The business premises are modern in the last degree. Westerman's, for instance, pictured in our illustration, ranks with the drapery emporiums in its wide range of stock, the sumptuous fittings, and the up-to-date methods of display.
In Hastings, as in many other similar towns, anyone can shop to the same advantage as in any of our major four centres. I got into conversation with a pilgrim from well back in the hills while shaving one morning. The Pacific Hotel has that best of all men's comforts, a roomy toilet foyer with mirror-lined walls, where one can shave without monopolising the bathroom. This makes for conversation, and I found that my lathered acquaintance was getting the whole of his kit for a trip to the Old Land in Hastings. I wish New Zealanders would count their blessings in this regard, for no other country on the globe has country centres which give the same service.
Here in Hastings, too, I found an industry which was a complete surprise. The firm of Land and Highway make tents and camping equipment to meet orders from all parts of the Dominion. Their tents can be seen in the Eglinton Valley or the Hokianga camping grounds. It is just a case of skill and brains united to experience, in a locality where open air recreation is universal and easy. Their show of sports goods, too, was witness to the prosperity and the healthy habits of the people. It would do credit to any capital of Europe.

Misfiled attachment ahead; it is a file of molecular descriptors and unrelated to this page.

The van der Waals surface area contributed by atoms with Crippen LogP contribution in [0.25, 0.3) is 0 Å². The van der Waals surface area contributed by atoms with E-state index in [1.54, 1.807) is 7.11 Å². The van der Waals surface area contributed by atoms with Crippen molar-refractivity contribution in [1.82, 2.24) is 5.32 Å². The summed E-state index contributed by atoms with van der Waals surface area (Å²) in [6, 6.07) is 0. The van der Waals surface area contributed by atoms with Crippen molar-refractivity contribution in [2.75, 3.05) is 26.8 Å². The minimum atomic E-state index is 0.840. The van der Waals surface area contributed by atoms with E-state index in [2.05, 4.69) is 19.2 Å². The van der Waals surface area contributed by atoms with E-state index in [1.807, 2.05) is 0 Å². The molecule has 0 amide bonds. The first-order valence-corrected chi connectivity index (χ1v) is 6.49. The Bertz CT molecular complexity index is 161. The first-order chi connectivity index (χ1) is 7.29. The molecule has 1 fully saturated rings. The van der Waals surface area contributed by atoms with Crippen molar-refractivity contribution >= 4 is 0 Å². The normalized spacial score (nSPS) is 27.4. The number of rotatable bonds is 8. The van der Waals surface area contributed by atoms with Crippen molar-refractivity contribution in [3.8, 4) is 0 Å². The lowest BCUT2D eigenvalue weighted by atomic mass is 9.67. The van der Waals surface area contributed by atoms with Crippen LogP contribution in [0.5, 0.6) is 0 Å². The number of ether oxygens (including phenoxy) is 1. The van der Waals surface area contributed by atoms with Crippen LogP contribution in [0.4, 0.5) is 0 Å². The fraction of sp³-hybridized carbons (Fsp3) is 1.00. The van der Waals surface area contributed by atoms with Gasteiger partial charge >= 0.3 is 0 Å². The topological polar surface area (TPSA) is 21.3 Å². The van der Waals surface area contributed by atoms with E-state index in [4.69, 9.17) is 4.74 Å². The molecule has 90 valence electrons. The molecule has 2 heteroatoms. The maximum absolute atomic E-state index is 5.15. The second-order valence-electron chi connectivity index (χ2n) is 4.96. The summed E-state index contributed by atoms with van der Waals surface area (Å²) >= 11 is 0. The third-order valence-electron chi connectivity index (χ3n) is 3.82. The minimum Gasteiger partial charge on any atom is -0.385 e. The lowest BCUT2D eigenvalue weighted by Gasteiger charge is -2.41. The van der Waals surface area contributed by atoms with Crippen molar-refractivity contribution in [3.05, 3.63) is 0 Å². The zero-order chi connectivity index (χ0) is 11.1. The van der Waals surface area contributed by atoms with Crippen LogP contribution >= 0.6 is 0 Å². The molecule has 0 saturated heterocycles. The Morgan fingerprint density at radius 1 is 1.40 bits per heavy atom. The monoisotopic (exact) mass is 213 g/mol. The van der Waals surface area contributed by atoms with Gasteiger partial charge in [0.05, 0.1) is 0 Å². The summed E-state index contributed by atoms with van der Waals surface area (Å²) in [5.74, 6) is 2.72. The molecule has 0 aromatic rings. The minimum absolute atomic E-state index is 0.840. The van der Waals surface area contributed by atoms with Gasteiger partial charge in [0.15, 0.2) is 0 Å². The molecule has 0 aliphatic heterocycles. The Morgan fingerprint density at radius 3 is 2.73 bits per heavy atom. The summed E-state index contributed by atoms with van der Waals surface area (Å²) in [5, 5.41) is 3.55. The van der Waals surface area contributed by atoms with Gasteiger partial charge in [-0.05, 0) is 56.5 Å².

In this regard, however, Hastings simply asserts its parity with the rest of the provincial capitals of the Dominion. Its first eye-opening, distinctive possession, is Cornwall Park, of which we show pictures. This consists of twenty acres of formal and informal Garden of Eden. The soil makes the curator's job one of sheer joy. Mountain trees are there that I have never seen before on the flat. The gardens are apparently endless and riotous in their luxuriance. The ample water supply has been most ingeniously used. There are several sparkling sheets of ornamental waters, winding streams lined with roughcast edging interspersed with seats and novel bridges. The forest giants, the long avenue of tall palms, the vivid green velvet of the lawns, give this bowered retreat an atmosphere of centuries of age. For good measure, there are fine aviaries, monkey houses, playing apparatus for children, making a miniature zoo.